Skeptics are folks who doubt the truth and question the validity or authenticity of something most believe to be factual. For instance, some skeptics question the validity of global warming despite claims made by experts in the scientific community. Other skeptics do not believe we ever landed on the moon and the famous images of the moon landings are fakes.

Some refuse to believe President John F. Kennedy was assassinated by lone gunman Lee Harvey Oswald while others believe the late Princess Diana was murdered. And some wonder if Elvis faked his own death? And some people believe the horrendous terrorist attacks of September 11, 2001, were part of a conspiracy. Whether you are a believer or a skeptic, check out Area 51 and the controversial incident that took place in Roswell, New Mexico back in 1947.

So, is it wise to automatically believe everything we are told or is it better to question? What do you think?

Websites for Skeptics - Hoaxes, Conspiracy Theories & Urban Legends
  • Mythbusters – If you downed Diet Coke and Mentos, would your stomach explode? If you ate a few poppy seed muffins, would you test positive on a drug test? Watch popular Mythbusters Jamie and Adam, prove or dispel popular myths in this Emmy-nominated television series on the Discovery Channel.
  • Comprised of scientists, scholars, historians, educators and investigative journalists, Skeptics provides “sound scientific viewpoint on claims of the paranormal, pseudoscience, fringe groups, cults and claims between: science, pseudoscience, junk science, voodoo science, pathological science, bad science, non science and plain old nonsense.”
  • Snopes is the place to go for information on urban legends, myths, rumors and folklore.
  • David Emery is the Guide to Urban Legends. He’ll share current hoaxes and legends and the classics too.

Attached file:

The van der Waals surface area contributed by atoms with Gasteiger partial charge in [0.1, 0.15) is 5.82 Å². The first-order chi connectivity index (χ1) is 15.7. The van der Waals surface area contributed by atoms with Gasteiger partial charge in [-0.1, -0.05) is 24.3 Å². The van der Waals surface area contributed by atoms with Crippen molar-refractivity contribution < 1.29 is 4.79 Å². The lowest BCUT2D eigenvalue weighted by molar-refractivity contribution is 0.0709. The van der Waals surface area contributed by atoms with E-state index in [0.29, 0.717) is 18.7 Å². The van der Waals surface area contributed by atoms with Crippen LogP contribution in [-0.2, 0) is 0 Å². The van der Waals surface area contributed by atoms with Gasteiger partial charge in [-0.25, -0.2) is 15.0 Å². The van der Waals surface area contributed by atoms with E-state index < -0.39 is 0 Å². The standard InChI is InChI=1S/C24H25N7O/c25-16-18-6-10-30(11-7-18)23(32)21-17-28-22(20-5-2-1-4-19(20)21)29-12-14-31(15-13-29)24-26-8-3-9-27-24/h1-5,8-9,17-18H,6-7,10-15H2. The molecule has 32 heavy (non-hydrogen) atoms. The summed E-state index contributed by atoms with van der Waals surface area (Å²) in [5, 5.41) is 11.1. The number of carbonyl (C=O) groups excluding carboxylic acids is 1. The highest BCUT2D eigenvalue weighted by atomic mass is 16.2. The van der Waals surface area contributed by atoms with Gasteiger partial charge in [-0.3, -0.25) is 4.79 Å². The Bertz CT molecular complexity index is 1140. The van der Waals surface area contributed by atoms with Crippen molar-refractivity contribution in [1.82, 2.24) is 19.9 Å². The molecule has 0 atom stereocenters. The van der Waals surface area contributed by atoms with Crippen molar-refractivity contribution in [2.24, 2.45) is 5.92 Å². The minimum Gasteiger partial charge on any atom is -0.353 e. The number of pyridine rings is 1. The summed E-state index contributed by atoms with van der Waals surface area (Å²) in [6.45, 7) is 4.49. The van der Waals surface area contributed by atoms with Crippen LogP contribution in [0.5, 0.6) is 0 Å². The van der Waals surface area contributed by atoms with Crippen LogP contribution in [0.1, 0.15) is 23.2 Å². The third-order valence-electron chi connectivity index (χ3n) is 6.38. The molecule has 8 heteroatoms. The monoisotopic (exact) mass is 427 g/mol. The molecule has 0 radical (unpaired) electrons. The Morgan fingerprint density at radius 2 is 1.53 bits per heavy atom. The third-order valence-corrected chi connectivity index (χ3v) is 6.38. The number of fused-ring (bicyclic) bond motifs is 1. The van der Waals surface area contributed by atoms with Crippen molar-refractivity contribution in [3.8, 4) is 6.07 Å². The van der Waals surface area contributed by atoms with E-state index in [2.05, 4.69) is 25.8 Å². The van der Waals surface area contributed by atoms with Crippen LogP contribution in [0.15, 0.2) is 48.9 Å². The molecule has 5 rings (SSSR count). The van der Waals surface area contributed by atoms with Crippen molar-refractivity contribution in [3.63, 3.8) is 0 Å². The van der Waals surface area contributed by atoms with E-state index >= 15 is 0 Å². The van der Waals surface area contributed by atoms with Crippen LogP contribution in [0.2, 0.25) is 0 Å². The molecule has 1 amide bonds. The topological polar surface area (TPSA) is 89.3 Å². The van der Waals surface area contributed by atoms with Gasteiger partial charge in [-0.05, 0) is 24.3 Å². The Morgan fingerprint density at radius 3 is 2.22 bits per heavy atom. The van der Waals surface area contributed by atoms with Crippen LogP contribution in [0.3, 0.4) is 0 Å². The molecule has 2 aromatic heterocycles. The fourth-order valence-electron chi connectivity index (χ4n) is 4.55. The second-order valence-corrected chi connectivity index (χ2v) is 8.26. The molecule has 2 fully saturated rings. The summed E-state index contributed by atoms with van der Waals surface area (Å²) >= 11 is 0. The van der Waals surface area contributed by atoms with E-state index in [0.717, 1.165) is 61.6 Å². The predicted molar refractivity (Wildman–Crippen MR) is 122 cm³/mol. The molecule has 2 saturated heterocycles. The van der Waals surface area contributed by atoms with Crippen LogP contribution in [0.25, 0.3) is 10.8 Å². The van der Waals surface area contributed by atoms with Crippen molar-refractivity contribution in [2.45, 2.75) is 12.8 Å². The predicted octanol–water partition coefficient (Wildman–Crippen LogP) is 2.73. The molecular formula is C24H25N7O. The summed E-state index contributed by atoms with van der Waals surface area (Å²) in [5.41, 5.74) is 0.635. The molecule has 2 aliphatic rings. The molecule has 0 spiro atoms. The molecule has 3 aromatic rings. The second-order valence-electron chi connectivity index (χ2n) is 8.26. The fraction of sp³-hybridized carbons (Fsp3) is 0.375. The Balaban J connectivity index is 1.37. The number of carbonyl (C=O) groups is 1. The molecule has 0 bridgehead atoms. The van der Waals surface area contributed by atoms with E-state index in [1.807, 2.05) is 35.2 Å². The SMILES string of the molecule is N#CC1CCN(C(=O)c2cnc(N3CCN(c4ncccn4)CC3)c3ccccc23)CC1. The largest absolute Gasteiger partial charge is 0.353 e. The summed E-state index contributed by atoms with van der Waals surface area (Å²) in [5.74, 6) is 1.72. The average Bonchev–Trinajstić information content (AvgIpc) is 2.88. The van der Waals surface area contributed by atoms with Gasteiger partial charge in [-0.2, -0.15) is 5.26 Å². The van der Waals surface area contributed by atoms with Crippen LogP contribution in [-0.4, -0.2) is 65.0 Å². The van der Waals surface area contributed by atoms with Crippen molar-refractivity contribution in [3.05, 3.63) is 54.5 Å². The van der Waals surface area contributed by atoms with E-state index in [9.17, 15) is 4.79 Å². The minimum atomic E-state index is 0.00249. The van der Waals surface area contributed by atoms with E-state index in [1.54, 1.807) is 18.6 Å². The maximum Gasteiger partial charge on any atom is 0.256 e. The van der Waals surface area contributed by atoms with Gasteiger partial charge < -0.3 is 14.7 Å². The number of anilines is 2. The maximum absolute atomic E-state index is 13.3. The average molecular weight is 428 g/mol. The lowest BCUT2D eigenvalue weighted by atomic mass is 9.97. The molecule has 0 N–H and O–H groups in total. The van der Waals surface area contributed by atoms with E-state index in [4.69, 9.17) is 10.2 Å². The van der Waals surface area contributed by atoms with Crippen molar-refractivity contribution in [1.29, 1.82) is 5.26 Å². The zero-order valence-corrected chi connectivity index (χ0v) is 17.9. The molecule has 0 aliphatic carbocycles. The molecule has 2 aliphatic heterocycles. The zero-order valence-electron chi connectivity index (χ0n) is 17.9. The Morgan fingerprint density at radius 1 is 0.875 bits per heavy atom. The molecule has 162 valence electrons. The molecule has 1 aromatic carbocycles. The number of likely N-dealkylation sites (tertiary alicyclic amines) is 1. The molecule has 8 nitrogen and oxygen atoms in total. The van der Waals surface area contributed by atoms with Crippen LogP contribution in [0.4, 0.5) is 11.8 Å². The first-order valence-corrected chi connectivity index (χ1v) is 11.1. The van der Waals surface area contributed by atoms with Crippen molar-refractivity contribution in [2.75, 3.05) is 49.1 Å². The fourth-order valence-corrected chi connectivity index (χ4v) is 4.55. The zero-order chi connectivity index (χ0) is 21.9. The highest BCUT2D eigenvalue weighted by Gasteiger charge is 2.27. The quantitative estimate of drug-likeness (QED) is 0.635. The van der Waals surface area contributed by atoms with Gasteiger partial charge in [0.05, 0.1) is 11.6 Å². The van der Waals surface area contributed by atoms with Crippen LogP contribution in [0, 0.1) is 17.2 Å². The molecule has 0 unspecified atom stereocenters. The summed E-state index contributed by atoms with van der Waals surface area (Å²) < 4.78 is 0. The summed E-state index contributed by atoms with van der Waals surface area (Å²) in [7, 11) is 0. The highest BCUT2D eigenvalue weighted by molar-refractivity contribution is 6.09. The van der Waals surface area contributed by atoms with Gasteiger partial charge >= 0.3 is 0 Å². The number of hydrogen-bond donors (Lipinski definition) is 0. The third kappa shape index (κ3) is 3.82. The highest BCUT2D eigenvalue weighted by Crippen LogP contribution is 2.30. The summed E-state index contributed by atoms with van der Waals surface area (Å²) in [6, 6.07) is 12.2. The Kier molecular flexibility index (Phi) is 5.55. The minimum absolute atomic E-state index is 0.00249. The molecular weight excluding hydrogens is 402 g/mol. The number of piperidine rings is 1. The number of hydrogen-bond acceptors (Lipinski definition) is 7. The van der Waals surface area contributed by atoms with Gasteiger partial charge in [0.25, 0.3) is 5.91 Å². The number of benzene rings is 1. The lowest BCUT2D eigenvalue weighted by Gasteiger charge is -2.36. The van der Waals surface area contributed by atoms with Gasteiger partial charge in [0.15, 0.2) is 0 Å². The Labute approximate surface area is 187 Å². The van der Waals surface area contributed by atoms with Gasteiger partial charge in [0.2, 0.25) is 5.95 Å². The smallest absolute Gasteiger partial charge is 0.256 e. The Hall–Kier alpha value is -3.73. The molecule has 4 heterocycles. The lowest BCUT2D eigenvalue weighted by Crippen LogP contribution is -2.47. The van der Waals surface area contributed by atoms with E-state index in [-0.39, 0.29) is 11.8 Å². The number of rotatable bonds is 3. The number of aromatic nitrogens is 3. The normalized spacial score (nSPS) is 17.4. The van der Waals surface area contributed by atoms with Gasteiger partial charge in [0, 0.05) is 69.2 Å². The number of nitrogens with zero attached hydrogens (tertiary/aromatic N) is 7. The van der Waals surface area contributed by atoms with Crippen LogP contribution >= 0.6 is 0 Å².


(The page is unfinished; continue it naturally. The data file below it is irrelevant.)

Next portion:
• From historical “facts” and politics, to aliens, technology and celebs, Theories of Conspiracy runs the gamut when it comes to conspiracies.
  • With more than 244,000 members, Above Top Secret is the “largest and most popular discussion board” on a slew of topics including UFOs, paranormal, political scandals and more.
  • Created in 1994, the Skeptic’s Dictionary provides a look on a slew of topics including UFOs, paranormal, supernatural, alternative medicine and more. There is also a Skeptic’s Dictionary for Children too!
  • Infowars is a popular website from radio host, documentary maker and publisher, Alex Jones. You’ll find interviews, podcasts, forums, world news and special reports displayed like a traditional news site.
Metastatic Breast Cancer Awareness Day

Metastatic Breast Cancer Awareness Day is October 13th.

Metastatic breast cancer is when cancer makes its way through the blood stream or lymphatic system from the breast to distant organs in a woman’s body such as the brain, liver, lungs or in the bones. Under a microscope, the cancer in the new location will look similar to the original cancer in the breast, and it is still treated as breast cancer. Metastatic disease also is referred to as stage-four or advanced breast cancer.
Fortunately today, due to heightened awareness, regular screenings and self-exams, the majority of women diagnosed with breast cancer in the early stages are cured. A small number of women (5 to 9 percent) are diagnosed with advanced disease at the time of their initial breast cancer diagnosis. There are instances, however, when breast cancer returns in another location; this can be months or many years later. Symptoms of recurrence may include bone or joint pain, a cough that won’t go away, pain or weakness, changes in bowel and bladder function, loss of appetite or weight loss. 

Different kinds of tests can confirm whether the breast cancer has spread. These tests also will guide the treatment options that women and their oncologists discuss and agree upon. At this time, metastatic disease cannot be cured, but new treatments are prolonging lives far longer than any time in the past. The goal of treatment at this advanced stage is to keep the cancer under control for as long as possible, while maintaining the best quality of life for the woman.